499, Chief Towns. Copenhagen, the capital of Denmark, stands in a delightful situation, on the eastern side of Zealand. The city is built of brick or freestone, the streets are narrow, but well paved, the fortifications are regular, and the inhabitants 90,000. The city has a spacious harbor, and considerable trade, the name itself signifying the haven of merchants. The city is not ancient, but was originally a castle to defend the country from pirates, who swarmed in the northern seas. It became the residence of the kings of Denmark in 1443. In 1728, a great part of the city was burnt, and rebuilt with more elegance. The houses of the nobility are splendid, but the royal palace was consumed a few years ago in a great fire.
500. Altona and Elsinore. On the Elbe, within a small distance from Hamburg, stands Altona, which became subject to Denmark in 1640. It was then a mere village, but its commerce being cherished by the kings of Denmark, it has increased until it contains 25,000 inhabitants. It was burnt by the Swedes in 1712, but has been rebuilt, and is now the market for the Asiatic goods imported by the Danish East India company. Elsinore is a city containing about 5000 inhabitants, situated on Zealand, at the strait or sound, where all vessels must lower their topsails, and pay toll. The castle of Cron,
berg, which guards this passage, is on a peninsula, and strongly fortified.
501. Bergen. The principal town in Norway is Bergen, which is situated on the sea shiore, in a valley, surrounded by almost inaccessible hills, forming a crescent round a small gulf. It was founded in 1170, is the see of a bishop, has a good port, and about 20,000 inhabitants. Being constructed chiefly of wood, it has suffered repeatedly by dreadful conflagrations. The country around it produces little corn, but the city carries on a large trade in skins, fish and timber.
502. Christiana and Drontheim. Christiana, founded in the south of Norway, by Christiern IV. in 1624, is a handsome town, with 10,000 inhabitants. Being near the mines of iron, silver and copper, its export of metals is considerable ; but the principal commodities sent abroad, are tar and lumber. Drontheim, 270 miles north of Bergen, and containing 3000 inhabitants, is one of the most northerly cities in Europe. It was formerly the residence of the kings of Norway, and still carries on considerable traile in wood, fish, tallow and cepper from the mines of Medal and Roras.
503. Manufactures and Commerce. In Denmark are some manufactures of lether, wool and iron. In the royal manufacture of woollens at Copenhagen, 400 looms are employed. The chief exports are native commodities; from Holstein, Sleswick and Jutland, corn is exported; and from Holstein great numbers of horses and cattle. From Norway are exported timber of various kinds, hides, silver, copper and iron. Denmark owns the islands of Santa Cruse and St. Thomas in the WestIndies, and carries on a trade to the East Indies. A large canal of 20 miles in length, which connects the German Sea with the Baltic by the river Eydar, facili. tates inland trade, and does honor to the enterprize of the Danes.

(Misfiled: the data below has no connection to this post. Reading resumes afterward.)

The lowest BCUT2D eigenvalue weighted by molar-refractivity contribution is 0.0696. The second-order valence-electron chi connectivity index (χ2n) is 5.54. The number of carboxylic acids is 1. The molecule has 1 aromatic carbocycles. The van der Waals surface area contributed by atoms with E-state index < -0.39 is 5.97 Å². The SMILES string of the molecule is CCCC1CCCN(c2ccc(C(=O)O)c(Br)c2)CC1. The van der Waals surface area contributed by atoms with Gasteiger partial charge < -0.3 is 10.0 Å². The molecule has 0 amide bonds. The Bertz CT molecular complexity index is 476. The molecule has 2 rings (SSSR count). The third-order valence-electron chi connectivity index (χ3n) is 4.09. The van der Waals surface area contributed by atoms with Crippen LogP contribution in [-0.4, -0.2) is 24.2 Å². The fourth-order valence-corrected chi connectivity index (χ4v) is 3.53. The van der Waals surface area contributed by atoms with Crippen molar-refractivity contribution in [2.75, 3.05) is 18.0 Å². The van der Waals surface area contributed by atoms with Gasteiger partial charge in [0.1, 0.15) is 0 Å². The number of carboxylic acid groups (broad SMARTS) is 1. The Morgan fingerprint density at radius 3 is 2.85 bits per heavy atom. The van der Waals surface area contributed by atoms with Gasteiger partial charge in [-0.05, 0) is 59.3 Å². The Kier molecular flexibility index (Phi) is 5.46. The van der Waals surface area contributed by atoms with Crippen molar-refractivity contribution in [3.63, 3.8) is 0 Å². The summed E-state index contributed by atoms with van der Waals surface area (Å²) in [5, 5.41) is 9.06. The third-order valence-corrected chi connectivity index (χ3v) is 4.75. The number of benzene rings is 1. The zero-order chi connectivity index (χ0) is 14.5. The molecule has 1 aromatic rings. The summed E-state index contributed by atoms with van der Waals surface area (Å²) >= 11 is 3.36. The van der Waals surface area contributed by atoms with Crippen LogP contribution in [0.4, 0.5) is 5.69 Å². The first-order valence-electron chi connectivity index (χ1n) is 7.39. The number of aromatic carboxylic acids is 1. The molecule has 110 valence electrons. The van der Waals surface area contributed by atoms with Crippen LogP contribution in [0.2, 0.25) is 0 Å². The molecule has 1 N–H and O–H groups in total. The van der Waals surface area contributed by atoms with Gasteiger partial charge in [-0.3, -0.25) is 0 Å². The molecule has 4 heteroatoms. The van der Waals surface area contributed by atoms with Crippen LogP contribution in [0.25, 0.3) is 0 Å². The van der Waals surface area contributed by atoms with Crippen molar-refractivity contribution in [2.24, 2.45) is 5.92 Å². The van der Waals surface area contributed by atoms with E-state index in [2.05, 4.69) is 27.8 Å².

DANISH ISLANDS. 504. Zealand. Zealand, the seat of the Danish mon. archy, lies at the entrance of the Baltic, with a strait or sound about 4 miles wide, which separates it from Swe:
den on the east, and a strait called the Great Belt, which separates it from Funen on the west. It is about 100 miles in length and bredth, and 300 miles in circumference. This island contains the seat of government, and is among the best cultivated and most productive parts of Denmark.
505. Funen, Laland and other Baltic islande. Next to Zealand in magnitude is Funen, on the west, between Zealand and Jutland, from which it is separated by the Little Belt. To the south of Zealand are Laland and Falster, and between these and Funen, is Longland, a narrow long island. A still smaller island called Eroe, lies south of Funen, and northward are Hindsholm and Samsoe : these with numerous smaller islands belong to Denmark. On the west of Jutland are Nordstrand, Fora, Lylt, Rom and others, with Helgeland nearer to the mouths of the Elbe.
506. Islands on the Norway Coast. The western shore of Norway is lined with a continued series of islands, most of them small and uninhabited. At the entrance of the gulf of Dronthiem are Bommel, Karm, Sartar and Hitteren ; north of these the Vikten islands ; still further north are those of Loffodon, which are the most considerable in size and number, and remarkable for the terrible whirlpool of Malstrom. Still further north, on the Laplandic shore, are Soroe, Mageroe and Wardhus, on the latter of which is a garrison. These islands are mostly mountainous and craggy, with water from 100 to 300 fathoms deep at their bases. Some of them produce oats and barley ; others good pasturage, and many of them furnish excellent fisheries.
507. Feroe and Shetland. The Feroe islands lie in the nothern ocean between 61 and 63 degrees north latitude, and between 5 and 8 degrees west longitude. Seventeen of them are habitable; and the inhabitants of them amount to about 5000. They are lofty mountains rising from the ocean, and separated by deep channels and rapid currents. They are mostly faced with steep and tremendous precipices; but some deeply indented with safe harbours. The soil is thin, but produces good banley, and pasturage for sheep. The exports are, mutá